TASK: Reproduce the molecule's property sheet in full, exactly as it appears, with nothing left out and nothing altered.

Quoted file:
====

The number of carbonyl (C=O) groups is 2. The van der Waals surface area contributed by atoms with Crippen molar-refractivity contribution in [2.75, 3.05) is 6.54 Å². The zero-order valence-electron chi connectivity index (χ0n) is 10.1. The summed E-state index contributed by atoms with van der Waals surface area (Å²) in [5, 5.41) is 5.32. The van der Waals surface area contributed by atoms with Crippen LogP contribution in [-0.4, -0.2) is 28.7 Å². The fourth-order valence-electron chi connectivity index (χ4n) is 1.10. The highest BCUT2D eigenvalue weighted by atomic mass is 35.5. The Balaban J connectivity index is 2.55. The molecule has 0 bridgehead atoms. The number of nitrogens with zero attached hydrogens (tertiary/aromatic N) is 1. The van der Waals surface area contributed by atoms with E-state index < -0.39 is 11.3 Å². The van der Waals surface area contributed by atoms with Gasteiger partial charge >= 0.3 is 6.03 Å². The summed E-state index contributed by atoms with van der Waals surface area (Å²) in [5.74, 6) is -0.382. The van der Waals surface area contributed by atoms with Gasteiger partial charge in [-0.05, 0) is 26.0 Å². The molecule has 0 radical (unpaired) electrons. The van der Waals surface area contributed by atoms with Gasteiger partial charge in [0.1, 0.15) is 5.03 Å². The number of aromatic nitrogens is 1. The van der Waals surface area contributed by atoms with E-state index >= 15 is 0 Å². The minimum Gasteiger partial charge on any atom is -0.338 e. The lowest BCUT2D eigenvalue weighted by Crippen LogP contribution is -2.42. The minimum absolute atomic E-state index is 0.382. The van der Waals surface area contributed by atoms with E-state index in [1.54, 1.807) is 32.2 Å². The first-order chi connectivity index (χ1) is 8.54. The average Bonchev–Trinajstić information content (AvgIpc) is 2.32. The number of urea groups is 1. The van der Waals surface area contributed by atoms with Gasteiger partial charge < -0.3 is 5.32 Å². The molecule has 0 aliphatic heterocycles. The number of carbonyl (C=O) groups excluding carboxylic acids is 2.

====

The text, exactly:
The number of carbonyl (C=O) groups is 2. The van der Waals surface area contributed by atoms with Crippen molar-refractivity contribution in [2.75, 3.05) is 6.54 Å². The zero-order valence-electron chi connectivity index (χ0n) is 10.1. The summed E-state index contributed by atoms with van der Waals surface area (Å²) in [5, 5.41) is 5.32. The van der Waals surface area contributed by atoms with Crippen LogP contribution in [-0.4, -0.2) is 28.7 Å². The fourth-order valence-electron chi connectivity index (χ4n) is 1.10. The highest BCUT2D eigenvalue weighted by atomic mass is 35.5. The Balaban J connectivity index is 2.55. The molecule has 0 bridgehead atoms. The number of nitrogens with zero attached hydrogens (tertiary/aromatic N) is 1. The van der Waals surface area contributed by atoms with E-state index < -0.39 is 11.3 Å². The van der Waals surface area contributed by atoms with Gasteiger partial charge >= 0.3 is 6.03 Å². The summed E-state index contributed by atoms with van der Waals surface area (Å²) in [5.74, 6) is -0.382. The van der Waals surface area contributed by atoms with Gasteiger partial charge in [-0.05, 0) is 26.0 Å². The molecule has 0 radical (unpaired) electrons. The van der Waals surface area contributed by atoms with Gasteiger partial charge in [0.1, 0.15) is 5.03 Å². The number of aromatic nitrogens is 1. The van der Waals surface area contributed by atoms with E-state index >= 15 is 0 Å². The minimum Gasteiger partial charge on any atom is -0.338 e. The lowest BCUT2D eigenvalue weighted by Crippen LogP contribution is -2.42. The minimum absolute atomic E-state index is 0.382. The van der Waals surface area contributed by atoms with E-state index in [1.54, 1.807) is 32.2 Å². The first-order chi connectivity index (χ1) is 8.54. The average Bonchev–Trinajstić information content (AvgIpc) is 2.32. The number of urea groups is 1. The van der Waals surface area contributed by atoms with Gasteiger partial charge < -0.3 is 5.32 Å². The molecule has 0 aliphatic heterocycles. The number of carbonyl (C=O) groups excluding carboxylic acids is 2.